Innovations surrounding plant-based meat and dairy have largely come from food scientists and chefs, often as R&D partners: Scientists devise combinations of ingredients designed to nail flavor, texture, shelf stability and more; the chefs work tweak recipes and techniques to create an enticing, tasty animal-free burger, patty or slice of faux cheddar.
But Climax Superfoods, which started in California in 2020, is using data to develop plant-based artisanal cheese. The intense work, pulling from vast amounts of available data about the world’s 300,000 edible plants, is yielding cheeses such as blue, feta, goat and brie that are indistinguishable from their dairy counterparts, Climax founder and CEO Oliver Zahn says.
The company, working out of an old chocolate factory in Berkeley, raised $7.5 million in its seed funding round and has amassed investments reaching $27 million. Climax anticipates working with top chefs to incorporate the company’s cheeses into their menus by April and, by the end of the year, consumers in select markets should be able to buy Climax cheeses, Zahn says.
“We had a top French cheesemaker here to taste our cheese,” Zahn says. “He said, `This is mind-blowing.’ So we are launching with artisanal cheeses because they are shocking. Every chef who has ever eaten our product has said, `I want to buy as much as possible.'”
Zahn’s embrace of plant and food data fits squarely within a long career as a top data scientist at Google, SpaceX and Impossible Foods. Prior to his private sector work, Zahn, who has a Ph.D. in astrophysics from Harvard University, served as the director of cosmological sciences at the University of California-Berkeley.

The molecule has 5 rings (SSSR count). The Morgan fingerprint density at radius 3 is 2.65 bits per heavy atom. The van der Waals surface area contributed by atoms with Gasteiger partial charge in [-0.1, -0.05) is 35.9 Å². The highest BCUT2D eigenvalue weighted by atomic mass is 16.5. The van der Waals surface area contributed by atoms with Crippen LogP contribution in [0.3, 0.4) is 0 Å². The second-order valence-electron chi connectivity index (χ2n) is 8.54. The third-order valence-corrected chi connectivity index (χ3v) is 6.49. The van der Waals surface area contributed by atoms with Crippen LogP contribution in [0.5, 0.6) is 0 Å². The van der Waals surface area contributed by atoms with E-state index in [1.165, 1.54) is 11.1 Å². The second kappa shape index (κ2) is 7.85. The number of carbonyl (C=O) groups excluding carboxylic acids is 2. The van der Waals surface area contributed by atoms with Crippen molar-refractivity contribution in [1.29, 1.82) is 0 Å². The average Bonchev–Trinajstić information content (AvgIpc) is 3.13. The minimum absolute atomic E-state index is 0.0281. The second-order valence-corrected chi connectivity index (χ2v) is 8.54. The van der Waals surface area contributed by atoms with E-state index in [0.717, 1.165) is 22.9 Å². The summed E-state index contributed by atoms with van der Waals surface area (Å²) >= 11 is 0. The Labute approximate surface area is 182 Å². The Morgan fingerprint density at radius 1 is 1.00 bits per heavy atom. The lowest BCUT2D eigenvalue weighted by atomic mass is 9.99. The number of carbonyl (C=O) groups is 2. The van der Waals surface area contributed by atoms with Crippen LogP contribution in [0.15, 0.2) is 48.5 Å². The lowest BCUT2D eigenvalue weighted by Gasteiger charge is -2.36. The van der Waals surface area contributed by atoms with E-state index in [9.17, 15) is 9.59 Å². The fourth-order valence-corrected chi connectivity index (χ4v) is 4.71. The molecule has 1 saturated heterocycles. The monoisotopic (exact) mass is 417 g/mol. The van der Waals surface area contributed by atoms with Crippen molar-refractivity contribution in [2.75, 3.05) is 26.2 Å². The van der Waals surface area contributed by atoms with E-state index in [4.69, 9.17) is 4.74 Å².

It is data, rather than endless experimentation combining plant compounds in labs and kitchens, that will produce plant-based foods that not only match meat and dairy’s unique flavors and textures, but beat it, Zahn says.
Earth’s 300,000 edible plants contain exponentially more plant compounds, making potential combinations effectively “infinite,” Zahn said. Blending compounds through one experiment after another, is inefficient and will never land the discoveries needed to produce meat and dairy replacements that people desire, Zahn says.
Instead, computing power identifies specific compounds and combinations of them that hold the most promise, offering potential innovations rapidly. Consequential discoveries happen within days or weeks at the most, Zahn says. While the computers crunch the data, Climax’s team of food scientists, product developers and manufacturing pros begin turning the combinations into products. Climax does not use techniques like precision fermentation to produce its products, although he also rejects many critiques of technologies like precision fermentation, which he describes as often “exaggerated.”
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